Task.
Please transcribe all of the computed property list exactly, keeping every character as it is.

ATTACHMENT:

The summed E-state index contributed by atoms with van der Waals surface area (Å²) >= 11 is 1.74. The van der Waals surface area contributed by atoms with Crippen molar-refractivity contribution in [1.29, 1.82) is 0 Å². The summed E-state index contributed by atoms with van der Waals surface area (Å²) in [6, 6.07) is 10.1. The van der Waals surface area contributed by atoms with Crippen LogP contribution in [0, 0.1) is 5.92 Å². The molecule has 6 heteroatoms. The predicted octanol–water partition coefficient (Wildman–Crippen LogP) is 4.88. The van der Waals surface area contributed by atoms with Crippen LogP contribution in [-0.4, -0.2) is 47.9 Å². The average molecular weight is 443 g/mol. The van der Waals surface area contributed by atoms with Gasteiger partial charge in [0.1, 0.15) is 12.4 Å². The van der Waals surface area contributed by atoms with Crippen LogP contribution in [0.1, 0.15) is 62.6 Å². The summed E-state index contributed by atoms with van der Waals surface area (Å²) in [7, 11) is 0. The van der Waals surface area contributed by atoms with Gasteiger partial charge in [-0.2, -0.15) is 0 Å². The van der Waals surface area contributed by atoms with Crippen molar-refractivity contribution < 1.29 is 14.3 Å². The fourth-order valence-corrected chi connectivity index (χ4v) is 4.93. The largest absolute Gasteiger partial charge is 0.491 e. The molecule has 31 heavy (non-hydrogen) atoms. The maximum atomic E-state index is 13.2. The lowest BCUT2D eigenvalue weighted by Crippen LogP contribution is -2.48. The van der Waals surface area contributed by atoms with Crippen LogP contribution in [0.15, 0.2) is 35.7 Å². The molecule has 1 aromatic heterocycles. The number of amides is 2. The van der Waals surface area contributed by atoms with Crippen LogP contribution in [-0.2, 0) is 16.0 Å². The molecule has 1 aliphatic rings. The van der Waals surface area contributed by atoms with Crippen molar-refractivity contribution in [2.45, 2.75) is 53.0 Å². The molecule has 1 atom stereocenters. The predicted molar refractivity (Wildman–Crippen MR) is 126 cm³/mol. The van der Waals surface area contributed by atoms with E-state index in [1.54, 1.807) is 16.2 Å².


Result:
The summed E-state index contributed by atoms with van der Waals surface area (Å²) >= 11 is 1.74. The van der Waals surface area contributed by atoms with Crippen molar-refractivity contribution in [1.29, 1.82) is 0 Å². The summed E-state index contributed by atoms with van der Waals surface area (Å²) in [6, 6.07) is 10.1. The van der Waals surface area contributed by atoms with Crippen LogP contribution in [0, 0.1) is 5.92 Å². The molecule has 6 heteroatoms. The predicted octanol–water partition coefficient (Wildman–Crippen LogP) is 4.88. The van der Waals surface area contributed by atoms with Crippen LogP contribution in [-0.4, -0.2) is 47.9 Å². The average molecular weight is 443 g/mol. The van der Waals surface area contributed by atoms with Gasteiger partial charge in [0.1, 0.15) is 12.4 Å². The van der Waals surface area contributed by atoms with Crippen LogP contribution in [0.1, 0.15) is 62.6 Å². The summed E-state index contributed by atoms with van der Waals surface area (Å²) in [7, 11) is 0. The van der Waals surface area contributed by atoms with Gasteiger partial charge in [-0.2, -0.15) is 0 Å². The van der Waals surface area contributed by atoms with Crippen molar-refractivity contribution < 1.29 is 14.3 Å². The fourth-order valence-corrected chi connectivity index (χ4v) is 4.93. The largest absolute Gasteiger partial charge is 0.491 e. The molecule has 31 heavy (non-hydrogen) atoms. The maximum atomic E-state index is 13.2. The lowest BCUT2D eigenvalue weighted by Crippen LogP contribution is -2.48. The van der Waals surface area contributed by atoms with Crippen LogP contribution in [0.15, 0.2) is 35.7 Å². The molecule has 1 aromatic heterocycles. The number of amides is 2. The van der Waals surface area contributed by atoms with Crippen LogP contribution in [-0.2, 0) is 16.0 Å². The molecule has 1 aliphatic rings. The van der Waals surface area contributed by atoms with Crippen molar-refractivity contribution in [2.45, 2.75) is 53.0 Å². The molecule has 1 atom stereocenters. The predicted molar refractivity (Wildman–Crippen MR) is 126 cm³/mol. The van der Waals surface area contributed by atoms with E-state index in [1.54, 1.807) is 16.2 Å².